The Water and Sanitation Crisis


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Over 1.1 billion individuals lack access to a basic supply of water from a clean source likely to be safe and over 2.6 billion persons lack access to adequate sanitation facilities, a primary cause of water contamination and diseases linked to water. As these figures do not take into account a number of obstacles such as the inability to pay for access, the true figure for lack of access is much higher.

There is sufficient clean freshwater in the world for everyone’s essential personal and domestic needs. However, lack of distribution networks and working systems to extract groundwater or harvest rainwater; exclusion from these services or facilities; inequitable allocation of water resources; and pollution limit people’s access to sufficient clean water. In some cases excessive extraction and contamination of groundwater limit domestic use and threaten long-term use.

In rural areas, many people collect water of dubious quality from unprotected wells or surface water sources, often at a great distance from their homes, deterring them from collecting sufficient quantities. Toilets are often seen as unnecessary or unaffordable. In urban areas, low-income groups - particularly those living in informal settlements - often lack access to adequate water supply and sanitation. Piped water supplies and sewers seldom cover informal areas, which means that people living there access water from a variety of generally inadequate water supply options, such as wells built close to latrines or from small-scale water providers, such as door-to-door water vendors, whose water supplies may not be of good quality.

Sanitation in most countries is severely neglected by both governments and households. The number of toilets per inhabitant is generally inadequate, with no guarantee that they are hygienic to use. Because of the lack of sanitation at a household level (or, in many cases, at any level), many people will use plastic bags, streets or other unhygienic places for defecation.

The lack of access to water and sanitation has a severe effect on human health, exacerbates poverty and undermines economic development. It is estimated that at any one time nearly half the population of developing countries is suffering from health problems linked to inadequate water and sanitation. Approximately 4 billion cases of diarrhoea each year cause 2.2 million deaths, mostly among children under five – about 15 percent of all deaths of children under the age of five in developing countries. Lack of access to water and sanitation undermines economic and social development, due to the costs of disease, the unequal burden on women and children and the high costs of accessing water (in terms of time and money) that reduce people’s ability to secure other essential goods. Water shortages and unreliable access to water can reduce crop production and livestock health and can undermine the viability of businesses run by poor women and men, including home-based activities. In addition, without sufficient water, the ecosystem, for example the proper growth of trees and other flora necessary to prevent soil erosion, cannot be supported.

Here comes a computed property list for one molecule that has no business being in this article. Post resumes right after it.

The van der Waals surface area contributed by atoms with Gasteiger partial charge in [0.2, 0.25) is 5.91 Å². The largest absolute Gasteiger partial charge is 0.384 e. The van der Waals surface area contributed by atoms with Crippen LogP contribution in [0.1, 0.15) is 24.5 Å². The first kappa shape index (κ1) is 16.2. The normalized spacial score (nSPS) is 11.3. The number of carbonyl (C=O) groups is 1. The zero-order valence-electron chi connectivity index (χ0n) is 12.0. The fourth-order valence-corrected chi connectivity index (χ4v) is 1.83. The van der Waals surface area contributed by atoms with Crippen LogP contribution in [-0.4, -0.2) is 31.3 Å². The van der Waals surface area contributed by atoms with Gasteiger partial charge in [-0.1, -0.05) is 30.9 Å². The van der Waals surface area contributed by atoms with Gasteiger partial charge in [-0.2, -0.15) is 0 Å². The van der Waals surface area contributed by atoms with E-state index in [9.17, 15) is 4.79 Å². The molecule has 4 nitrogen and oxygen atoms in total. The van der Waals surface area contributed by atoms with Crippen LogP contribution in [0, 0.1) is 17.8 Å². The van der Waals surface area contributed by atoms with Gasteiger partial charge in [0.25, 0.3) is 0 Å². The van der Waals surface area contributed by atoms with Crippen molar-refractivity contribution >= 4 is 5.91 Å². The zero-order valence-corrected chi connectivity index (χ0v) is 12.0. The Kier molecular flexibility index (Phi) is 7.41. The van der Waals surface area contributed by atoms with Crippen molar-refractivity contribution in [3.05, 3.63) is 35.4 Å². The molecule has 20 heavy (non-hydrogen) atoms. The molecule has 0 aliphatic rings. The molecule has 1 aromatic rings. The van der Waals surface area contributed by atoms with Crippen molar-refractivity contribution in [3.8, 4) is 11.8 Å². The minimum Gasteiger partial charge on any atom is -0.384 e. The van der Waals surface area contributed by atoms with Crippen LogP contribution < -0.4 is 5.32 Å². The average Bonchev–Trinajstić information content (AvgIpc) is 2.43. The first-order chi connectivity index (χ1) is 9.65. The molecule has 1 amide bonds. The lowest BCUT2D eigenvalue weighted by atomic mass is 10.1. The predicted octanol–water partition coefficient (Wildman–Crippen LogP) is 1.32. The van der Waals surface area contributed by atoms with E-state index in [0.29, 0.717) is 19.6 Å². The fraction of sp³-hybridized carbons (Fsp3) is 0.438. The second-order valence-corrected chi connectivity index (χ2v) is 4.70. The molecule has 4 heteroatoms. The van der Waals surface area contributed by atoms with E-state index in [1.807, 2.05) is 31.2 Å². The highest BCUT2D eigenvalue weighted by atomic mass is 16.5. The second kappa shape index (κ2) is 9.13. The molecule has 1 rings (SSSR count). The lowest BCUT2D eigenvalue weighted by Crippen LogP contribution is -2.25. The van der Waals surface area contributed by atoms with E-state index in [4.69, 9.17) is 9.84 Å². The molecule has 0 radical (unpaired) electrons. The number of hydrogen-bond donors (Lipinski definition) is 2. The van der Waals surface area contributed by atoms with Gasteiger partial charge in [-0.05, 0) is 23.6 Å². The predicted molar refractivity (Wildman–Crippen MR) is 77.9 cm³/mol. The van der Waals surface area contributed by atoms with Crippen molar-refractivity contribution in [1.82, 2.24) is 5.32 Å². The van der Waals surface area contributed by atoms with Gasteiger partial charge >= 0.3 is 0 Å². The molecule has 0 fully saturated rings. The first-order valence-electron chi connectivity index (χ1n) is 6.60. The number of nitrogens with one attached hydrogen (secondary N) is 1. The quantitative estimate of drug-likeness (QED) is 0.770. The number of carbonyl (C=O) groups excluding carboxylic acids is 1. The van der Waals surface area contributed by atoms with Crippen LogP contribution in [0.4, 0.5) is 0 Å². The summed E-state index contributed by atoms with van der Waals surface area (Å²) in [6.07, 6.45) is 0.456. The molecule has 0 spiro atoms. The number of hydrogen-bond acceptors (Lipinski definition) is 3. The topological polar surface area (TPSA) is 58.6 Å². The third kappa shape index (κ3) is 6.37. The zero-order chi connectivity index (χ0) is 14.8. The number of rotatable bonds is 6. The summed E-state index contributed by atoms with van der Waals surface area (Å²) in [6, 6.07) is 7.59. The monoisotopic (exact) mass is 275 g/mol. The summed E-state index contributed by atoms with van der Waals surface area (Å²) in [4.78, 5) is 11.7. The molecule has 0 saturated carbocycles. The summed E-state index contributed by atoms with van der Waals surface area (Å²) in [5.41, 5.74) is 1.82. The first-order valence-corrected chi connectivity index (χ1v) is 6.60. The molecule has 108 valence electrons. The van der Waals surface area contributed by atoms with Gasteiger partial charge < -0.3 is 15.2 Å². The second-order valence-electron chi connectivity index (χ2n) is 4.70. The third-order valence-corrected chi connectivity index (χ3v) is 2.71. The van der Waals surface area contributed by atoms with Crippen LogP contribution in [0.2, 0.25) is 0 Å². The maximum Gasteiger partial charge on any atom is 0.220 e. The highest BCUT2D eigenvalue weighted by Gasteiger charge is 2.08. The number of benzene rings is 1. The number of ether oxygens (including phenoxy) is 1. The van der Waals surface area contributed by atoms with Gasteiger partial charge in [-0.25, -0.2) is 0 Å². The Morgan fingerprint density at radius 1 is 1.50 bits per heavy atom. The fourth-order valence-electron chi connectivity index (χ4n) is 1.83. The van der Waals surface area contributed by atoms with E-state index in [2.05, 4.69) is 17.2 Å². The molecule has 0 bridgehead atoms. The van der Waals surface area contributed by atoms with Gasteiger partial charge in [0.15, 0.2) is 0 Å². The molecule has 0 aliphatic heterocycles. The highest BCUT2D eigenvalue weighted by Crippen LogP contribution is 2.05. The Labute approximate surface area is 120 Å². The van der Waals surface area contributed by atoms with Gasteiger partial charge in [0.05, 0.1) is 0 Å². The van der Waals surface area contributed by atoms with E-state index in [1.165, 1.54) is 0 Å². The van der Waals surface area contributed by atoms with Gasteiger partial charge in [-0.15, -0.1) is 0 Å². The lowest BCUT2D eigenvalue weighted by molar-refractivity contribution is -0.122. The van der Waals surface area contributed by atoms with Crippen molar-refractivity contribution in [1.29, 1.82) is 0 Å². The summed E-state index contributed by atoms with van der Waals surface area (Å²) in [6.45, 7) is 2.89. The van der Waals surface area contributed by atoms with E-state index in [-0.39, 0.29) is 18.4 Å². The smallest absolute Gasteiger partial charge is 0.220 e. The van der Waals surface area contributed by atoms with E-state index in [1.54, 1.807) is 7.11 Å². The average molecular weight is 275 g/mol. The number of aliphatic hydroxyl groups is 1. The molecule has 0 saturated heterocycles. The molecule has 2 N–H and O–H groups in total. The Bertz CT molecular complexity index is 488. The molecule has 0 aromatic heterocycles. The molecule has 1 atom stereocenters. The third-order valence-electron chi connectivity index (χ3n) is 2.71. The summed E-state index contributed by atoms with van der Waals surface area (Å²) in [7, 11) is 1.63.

The current water and sanitation crisis is caused by issues related to poverty, inequality and unequal power relationships. Water and sanitation policies and programmes all too often exclude marginalised groups and areas such as informal settlements and arid areas. Nationally and internationally, the allocation of resources to water and sanitation is insufficient. The lack of access is exacerbated by a challenging social and environment context: accelerating urbanisation, increasing pollution and depletion of water resources and climate change. In addition, institutional changes, such as shifts in land ownership, decentralisation and delegation of responsibilities for public services are in some circumstances reducing the accessibility of water and sanitation.



COHRE Manual on the Right to Water and Sanitation

See also

COHRE Manual on the Right to Water and Sanitation

HDR 2006 Chapter 1: Ending the Crisis in Water and Sanitation

External Resources


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